A censorship scandal has already erupted around October’s Frankfurt Book Fair, whose guest of honour this year is China. This coming Saturday, in the lead up to the fair, Frankfurt will be hosting a symposium on “China and the World”, (pdf) together with the Chinese. One of the speakers, an influential investigative journalist and environmental activist, Dai Qing, has now come under pressure from the Chinese delegation not to give her talk, as Bernhard Bartsch reported yesterday in the Frankfurter Rundschau: “The written invitation issued by the Frankfurt Book Fair, which Dai needed to apply for her visa, vanished into thin air at the behest of the Peking authorities for Press and Publication (GAPP), which is now threatening to pull out of conference entirely if the disagreeable author is allowed to enter the country.”

In the Süddeutsche Zeitung, Henrik Bork reported: “The Chinese have ‘stated unequivocally that if Ms Dai Qing does turn up after all, they will pull out all together,’ according to Peter Ripken, the symposium’s organiser. This has created a ‘catch-22 situation‘, because it would mean that the entire 10-person delegation from Beijing boycotts the symposium.”

It was announced today that Dai Qing has received an express visa from the German embassy and is intent on coming to Frankfurt this weekend, Henrik Bork reports. And the Book Fair? It is making “worried noises about Dai’s insistence on coming to Frankfurt. ‘It could bring the whole event to its knees,’ says Peter Ripken. ‘We want a real debate, but without the Chinese attendees the conference would become a tribunal.’ Last Wednesday he was still under the assumption that Dai would agreed not to come to Frankfurt until October when she would talk at an event that was not connected to the official Chinese programme at the Book Fair.” Hang Hui, professor of Humanities at Tsinghua University and a pioneer of the government-critical “new left” in China who was to give a key note speech at the symposium, will also not be attending. He told the FR that “his visa application had been rejected by the German embassy on formal grounds”.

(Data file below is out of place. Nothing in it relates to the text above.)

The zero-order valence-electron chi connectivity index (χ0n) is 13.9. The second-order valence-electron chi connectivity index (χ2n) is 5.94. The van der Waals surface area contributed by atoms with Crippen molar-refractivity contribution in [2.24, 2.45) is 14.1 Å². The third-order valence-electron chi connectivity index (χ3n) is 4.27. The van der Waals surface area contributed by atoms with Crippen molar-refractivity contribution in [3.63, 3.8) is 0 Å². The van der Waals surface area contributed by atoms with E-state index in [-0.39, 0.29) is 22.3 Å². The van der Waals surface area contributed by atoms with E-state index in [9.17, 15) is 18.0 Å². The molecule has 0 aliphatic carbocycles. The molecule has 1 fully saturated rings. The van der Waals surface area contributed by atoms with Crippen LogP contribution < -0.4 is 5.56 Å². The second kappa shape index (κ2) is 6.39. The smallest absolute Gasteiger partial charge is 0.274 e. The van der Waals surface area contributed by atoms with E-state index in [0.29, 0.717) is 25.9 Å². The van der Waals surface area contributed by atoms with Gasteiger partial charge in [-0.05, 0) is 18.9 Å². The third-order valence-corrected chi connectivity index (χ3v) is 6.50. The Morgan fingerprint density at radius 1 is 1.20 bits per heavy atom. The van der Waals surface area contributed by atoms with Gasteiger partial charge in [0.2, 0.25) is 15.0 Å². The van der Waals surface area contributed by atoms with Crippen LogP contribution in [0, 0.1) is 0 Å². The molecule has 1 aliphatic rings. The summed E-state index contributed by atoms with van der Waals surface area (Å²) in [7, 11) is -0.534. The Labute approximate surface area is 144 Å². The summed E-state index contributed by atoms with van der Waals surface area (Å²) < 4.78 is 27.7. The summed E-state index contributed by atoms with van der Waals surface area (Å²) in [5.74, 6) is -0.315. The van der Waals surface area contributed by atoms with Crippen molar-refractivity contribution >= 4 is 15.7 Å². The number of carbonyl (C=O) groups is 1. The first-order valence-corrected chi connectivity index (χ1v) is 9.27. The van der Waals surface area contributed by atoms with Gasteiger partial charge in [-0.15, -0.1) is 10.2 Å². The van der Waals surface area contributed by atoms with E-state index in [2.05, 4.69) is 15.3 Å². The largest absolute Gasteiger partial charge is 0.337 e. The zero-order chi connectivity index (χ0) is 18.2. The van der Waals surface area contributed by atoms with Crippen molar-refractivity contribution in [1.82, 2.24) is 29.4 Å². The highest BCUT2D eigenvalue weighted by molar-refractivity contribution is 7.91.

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In Norway, prisoners take part in TV debates

It was a stunning political debate that would be hard to imagine in Britain. But it was not so shocking in Norway, where a general election is taking place on Monday.

The topic was crime policy and – so far so normal – it featured a panel of politicians discussing the best ways to reduce crime. But the live TV show was set inside a high security prison, the audience consisted exclusively of guards and prisoners, with one inmate, Bjørnar Dahl, taking part in the panel alongside the justice minister and the deputy leader of the main opposition party.

“It was high time the politicians came here to talk about crime policy,” explains Dahl, 43, a few days after the event. “This is about us, what happens in prisons and how we can return to society in a way that is beneficial to everyone.”

Dahl, who is serving a five-year sentence for complicity in smuggling amphetamines, stole the show. When the representative from the populist Future party, Per Sandberg, argued that there was an increase in criminality in Norway caused by gangs of Eastern Europeans organising beggars in the streets of Oslo, Dahl dismissed him as talking “crap” and asked him whether he had any knowledge of the situations the beggars were coming from.

When Sandberg tried to argue that the solution to reduce drug abuse in prisons was to increase the level of control on inmates, Dahl shot back: “We’re controlled from the moment we wake up to the moment we go to sleep. I get strip-searched every time I have a visit and all my phone calls are monitored. You can’t have more control than we have now.” ()

Jane Mayer: Calling Hannah Arendt